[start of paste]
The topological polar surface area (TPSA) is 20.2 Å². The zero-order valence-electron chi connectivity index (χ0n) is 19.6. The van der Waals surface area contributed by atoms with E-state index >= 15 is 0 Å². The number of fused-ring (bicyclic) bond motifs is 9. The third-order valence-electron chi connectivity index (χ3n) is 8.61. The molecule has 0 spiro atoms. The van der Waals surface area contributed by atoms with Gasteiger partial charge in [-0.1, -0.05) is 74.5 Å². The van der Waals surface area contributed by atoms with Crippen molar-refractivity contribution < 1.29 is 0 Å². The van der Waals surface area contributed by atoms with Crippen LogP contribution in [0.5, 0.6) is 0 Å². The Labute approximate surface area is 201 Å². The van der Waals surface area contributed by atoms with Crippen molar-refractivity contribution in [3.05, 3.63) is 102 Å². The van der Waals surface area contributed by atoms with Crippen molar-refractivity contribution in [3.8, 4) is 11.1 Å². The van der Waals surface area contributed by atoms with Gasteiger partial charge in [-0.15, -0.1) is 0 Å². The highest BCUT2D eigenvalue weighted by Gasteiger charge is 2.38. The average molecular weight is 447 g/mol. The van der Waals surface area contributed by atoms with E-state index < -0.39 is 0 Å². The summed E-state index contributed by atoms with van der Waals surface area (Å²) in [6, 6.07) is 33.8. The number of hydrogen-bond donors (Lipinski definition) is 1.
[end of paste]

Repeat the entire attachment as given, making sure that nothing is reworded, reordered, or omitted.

The topological polar surface area (TPSA) is 20.2 Å². The zero-order valence-electron chi connectivity index (χ0n) is 19.6. The van der Waals surface area contributed by atoms with E-state index >= 15 is 0 Å². The number of fused-ring (bicyclic) bond motifs is 9. The third-order valence-electron chi connectivity index (χ3n) is 8.61. The molecule has 0 spiro atoms. The van der Waals surface area contributed by atoms with Gasteiger partial charge in [-0.1, -0.05) is 74.5 Å². The van der Waals surface area contributed by atoms with Crippen molar-refractivity contribution < 1.29 is 0 Å². The van der Waals surface area contributed by atoms with Crippen LogP contribution in [0.5, 0.6) is 0 Å². The Labute approximate surface area is 201 Å². The van der Waals surface area contributed by atoms with Crippen molar-refractivity contribution in [3.05, 3.63) is 102 Å². The van der Waals surface area contributed by atoms with Crippen molar-refractivity contribution in [3.8, 4) is 11.1 Å². The van der Waals surface area contributed by atoms with Gasteiger partial charge in [-0.15, -0.1) is 0 Å². The highest BCUT2D eigenvalue weighted by Gasteiger charge is 2.38. The average molecular weight is 447 g/mol. The van der Waals surface area contributed by atoms with E-state index < -0.39 is 0 Å². The summed E-state index contributed by atoms with van der Waals surface area (Å²) in [6, 6.07) is 33.8. The number of hydrogen-bond donors (Lipinski definition) is 1.